According to groundbreaking archaeological evidence, Neanderthals and early humans are now believed to have inhabited Naxos 200,000 years ago, much earlier than previously thought.
A team of US, Canadian and Greek archaeologists announced in 2021 the discovery of stone tools on the island of Naxos which have been proven to go back at least 200,000 years. Naxos is a Cycladic Greek island located in the very middle of the Aegean Sea.
The tools, according to the team of Tristan Carter of McMaster University, demonstrate that somehow, both Neanderthals and early humans found a way to reach this island — and stayed there for some time.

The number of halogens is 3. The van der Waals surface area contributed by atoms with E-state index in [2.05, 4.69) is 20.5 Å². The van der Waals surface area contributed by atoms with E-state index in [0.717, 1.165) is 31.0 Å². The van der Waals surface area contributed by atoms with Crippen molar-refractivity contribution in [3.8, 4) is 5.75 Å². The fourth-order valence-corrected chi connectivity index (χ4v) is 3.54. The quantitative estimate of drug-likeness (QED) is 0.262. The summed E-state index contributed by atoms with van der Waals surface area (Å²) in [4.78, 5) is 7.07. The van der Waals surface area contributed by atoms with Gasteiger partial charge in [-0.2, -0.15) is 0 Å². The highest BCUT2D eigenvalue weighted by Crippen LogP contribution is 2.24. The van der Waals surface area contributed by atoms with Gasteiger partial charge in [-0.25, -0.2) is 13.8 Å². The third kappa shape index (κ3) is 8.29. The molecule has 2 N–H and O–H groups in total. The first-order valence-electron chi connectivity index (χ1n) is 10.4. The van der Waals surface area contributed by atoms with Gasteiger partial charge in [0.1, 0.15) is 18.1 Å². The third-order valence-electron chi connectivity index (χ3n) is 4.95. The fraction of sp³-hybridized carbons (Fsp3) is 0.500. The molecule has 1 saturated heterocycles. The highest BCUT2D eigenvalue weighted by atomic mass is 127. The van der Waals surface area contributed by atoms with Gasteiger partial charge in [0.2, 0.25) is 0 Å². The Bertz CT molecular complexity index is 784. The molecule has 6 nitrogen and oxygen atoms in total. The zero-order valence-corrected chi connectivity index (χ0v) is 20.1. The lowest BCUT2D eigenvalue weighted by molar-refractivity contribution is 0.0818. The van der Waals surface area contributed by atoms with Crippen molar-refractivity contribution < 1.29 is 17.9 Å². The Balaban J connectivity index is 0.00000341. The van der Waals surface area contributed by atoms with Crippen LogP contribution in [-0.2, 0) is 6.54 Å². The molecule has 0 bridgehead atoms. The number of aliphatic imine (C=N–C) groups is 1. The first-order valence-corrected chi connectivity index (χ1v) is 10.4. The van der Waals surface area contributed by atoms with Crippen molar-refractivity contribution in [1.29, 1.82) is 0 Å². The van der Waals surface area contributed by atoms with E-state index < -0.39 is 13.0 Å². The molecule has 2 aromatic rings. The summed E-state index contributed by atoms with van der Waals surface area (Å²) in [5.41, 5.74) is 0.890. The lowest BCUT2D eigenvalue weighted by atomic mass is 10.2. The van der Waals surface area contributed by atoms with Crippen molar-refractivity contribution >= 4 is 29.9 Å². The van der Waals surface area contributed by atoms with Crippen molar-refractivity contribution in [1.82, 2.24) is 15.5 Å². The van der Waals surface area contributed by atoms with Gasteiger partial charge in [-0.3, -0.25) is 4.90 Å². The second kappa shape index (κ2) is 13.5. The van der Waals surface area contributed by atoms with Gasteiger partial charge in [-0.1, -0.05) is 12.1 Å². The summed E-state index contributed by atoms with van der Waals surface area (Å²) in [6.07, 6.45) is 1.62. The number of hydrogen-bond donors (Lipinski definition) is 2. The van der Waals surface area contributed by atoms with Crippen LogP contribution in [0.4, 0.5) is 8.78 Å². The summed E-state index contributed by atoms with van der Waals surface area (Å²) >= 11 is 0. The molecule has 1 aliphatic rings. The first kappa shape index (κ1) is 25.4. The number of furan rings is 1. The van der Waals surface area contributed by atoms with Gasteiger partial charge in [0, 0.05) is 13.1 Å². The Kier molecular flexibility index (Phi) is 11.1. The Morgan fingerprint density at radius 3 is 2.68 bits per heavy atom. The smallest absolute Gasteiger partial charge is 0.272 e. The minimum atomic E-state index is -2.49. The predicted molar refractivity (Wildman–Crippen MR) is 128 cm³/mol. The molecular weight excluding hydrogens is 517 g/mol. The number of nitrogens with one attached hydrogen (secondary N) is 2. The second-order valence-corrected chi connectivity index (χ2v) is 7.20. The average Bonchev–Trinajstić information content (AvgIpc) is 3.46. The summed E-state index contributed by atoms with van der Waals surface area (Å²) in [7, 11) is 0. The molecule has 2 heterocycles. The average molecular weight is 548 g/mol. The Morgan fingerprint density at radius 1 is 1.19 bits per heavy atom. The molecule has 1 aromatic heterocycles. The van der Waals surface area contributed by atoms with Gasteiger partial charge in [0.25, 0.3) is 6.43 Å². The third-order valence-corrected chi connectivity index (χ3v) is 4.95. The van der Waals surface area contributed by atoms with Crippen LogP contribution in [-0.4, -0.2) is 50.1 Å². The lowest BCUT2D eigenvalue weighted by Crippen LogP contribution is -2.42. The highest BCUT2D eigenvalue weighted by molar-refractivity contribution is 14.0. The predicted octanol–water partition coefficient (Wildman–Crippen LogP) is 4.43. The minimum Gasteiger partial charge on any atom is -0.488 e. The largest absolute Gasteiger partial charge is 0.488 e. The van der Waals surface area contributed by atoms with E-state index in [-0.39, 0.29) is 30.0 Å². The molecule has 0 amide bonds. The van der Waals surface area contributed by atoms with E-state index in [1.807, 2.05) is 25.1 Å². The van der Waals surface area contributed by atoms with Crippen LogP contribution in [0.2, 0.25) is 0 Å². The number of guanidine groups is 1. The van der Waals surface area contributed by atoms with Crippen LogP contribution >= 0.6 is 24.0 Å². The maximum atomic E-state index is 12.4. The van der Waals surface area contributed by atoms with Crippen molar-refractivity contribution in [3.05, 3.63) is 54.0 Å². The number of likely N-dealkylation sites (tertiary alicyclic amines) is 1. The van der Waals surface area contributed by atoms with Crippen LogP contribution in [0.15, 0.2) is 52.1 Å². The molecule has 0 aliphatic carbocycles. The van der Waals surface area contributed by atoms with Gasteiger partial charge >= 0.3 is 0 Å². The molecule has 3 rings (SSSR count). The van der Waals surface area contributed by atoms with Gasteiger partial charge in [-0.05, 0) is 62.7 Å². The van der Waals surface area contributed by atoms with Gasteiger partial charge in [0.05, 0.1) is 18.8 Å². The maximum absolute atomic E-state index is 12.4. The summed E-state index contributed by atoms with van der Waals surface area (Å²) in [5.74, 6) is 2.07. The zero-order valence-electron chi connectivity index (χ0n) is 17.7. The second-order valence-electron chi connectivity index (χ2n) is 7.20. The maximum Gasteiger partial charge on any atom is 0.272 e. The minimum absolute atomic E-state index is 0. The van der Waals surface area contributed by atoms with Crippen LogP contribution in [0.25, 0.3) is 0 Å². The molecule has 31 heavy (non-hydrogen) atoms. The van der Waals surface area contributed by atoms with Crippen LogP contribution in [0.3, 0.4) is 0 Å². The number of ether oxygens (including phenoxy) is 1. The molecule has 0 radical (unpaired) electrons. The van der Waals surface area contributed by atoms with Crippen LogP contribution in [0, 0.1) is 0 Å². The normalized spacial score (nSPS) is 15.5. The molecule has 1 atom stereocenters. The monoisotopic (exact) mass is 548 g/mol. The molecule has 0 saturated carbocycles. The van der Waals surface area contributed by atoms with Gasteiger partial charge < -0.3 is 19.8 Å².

Neanderthals were an extinct species of the genus Homo that inhabited Europe, the Near East, the Middle East and Central Asia, between 230,000 and 40,000 years before the present, during the late Middle Pleistocene and almost all of the Upper Pleistocene.
Paleogenetic studies indicate a common origin for modern humans and Neanderthals, as well as hybridizations between the two hominin species, in at least two places and times: the Near East and Western Europe.